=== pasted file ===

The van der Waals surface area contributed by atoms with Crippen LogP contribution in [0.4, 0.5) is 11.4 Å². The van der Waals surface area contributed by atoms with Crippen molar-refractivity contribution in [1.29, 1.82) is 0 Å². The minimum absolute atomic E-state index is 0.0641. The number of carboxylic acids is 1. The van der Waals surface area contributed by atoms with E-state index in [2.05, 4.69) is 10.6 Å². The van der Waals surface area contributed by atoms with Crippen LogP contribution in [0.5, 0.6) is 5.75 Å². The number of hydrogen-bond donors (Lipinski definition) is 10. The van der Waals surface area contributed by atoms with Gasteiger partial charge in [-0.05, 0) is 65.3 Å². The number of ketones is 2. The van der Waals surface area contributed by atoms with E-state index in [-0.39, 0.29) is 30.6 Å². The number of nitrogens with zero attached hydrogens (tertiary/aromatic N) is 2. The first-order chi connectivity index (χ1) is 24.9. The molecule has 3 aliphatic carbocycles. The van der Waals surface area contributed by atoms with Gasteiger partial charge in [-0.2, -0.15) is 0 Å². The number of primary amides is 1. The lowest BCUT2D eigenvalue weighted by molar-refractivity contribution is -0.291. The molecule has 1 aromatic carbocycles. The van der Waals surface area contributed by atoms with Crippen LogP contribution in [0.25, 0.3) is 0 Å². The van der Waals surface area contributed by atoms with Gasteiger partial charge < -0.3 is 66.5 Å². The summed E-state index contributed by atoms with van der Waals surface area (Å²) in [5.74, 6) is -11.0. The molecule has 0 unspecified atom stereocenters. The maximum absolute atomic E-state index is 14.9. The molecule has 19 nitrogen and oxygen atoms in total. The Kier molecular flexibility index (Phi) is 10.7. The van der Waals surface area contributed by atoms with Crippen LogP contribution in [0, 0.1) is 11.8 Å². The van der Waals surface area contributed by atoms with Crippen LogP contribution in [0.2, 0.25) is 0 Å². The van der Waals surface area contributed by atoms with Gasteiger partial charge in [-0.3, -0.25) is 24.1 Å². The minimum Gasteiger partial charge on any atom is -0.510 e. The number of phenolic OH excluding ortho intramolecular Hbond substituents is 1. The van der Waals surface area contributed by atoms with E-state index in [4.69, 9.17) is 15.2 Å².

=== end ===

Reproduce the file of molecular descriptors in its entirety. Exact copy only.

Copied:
The van der Waals surface area contributed by atoms with Crippen LogP contribution in [0.4, 0.5) is 11.4 Å². The van der Waals surface area contributed by atoms with Crippen molar-refractivity contribution in [1.29, 1.82) is 0 Å². The minimum absolute atomic E-state index is 0.0641. The number of carboxylic acids is 1. The van der Waals surface area contributed by atoms with E-state index in [2.05, 4.69) is 10.6 Å². The van der Waals surface area contributed by atoms with Crippen LogP contribution in [0.5, 0.6) is 5.75 Å². The number of hydrogen-bond donors (Lipinski definition) is 10. The van der Waals surface area contributed by atoms with Gasteiger partial charge in [-0.05, 0) is 65.3 Å². The number of ketones is 2. The van der Waals surface area contributed by atoms with E-state index in [-0.39, 0.29) is 30.6 Å². The number of nitrogens with zero attached hydrogens (tertiary/aromatic N) is 2. The first-order chi connectivity index (χ1) is 24.9. The molecule has 3 aliphatic carbocycles. The van der Waals surface area contributed by atoms with Gasteiger partial charge in [-0.2, -0.15) is 0 Å². The number of primary amides is 1. The lowest BCUT2D eigenvalue weighted by molar-refractivity contribution is -0.291. The molecule has 1 aromatic carbocycles. The van der Waals surface area contributed by atoms with Crippen LogP contribution in [0.25, 0.3) is 0 Å². The van der Waals surface area contributed by atoms with Gasteiger partial charge < -0.3 is 66.5 Å². The summed E-state index contributed by atoms with van der Waals surface area (Å²) in [5.74, 6) is -11.0. The molecule has 0 unspecified atom stereocenters. The maximum absolute atomic E-state index is 14.9. The molecule has 19 nitrogen and oxygen atoms in total. The Kier molecular flexibility index (Phi) is 10.7. The van der Waals surface area contributed by atoms with Crippen LogP contribution in [0, 0.1) is 11.8 Å². The van der Waals surface area contributed by atoms with Crippen LogP contribution in [0.2, 0.25) is 0 Å². The van der Waals surface area contributed by atoms with Gasteiger partial charge in [-0.3, -0.25) is 24.1 Å². The minimum Gasteiger partial charge on any atom is -0.510 e. The number of phenolic OH excluding ortho intramolecular Hbond substituents is 1. The van der Waals surface area contributed by atoms with E-state index in [4.69, 9.17) is 15.2 Å².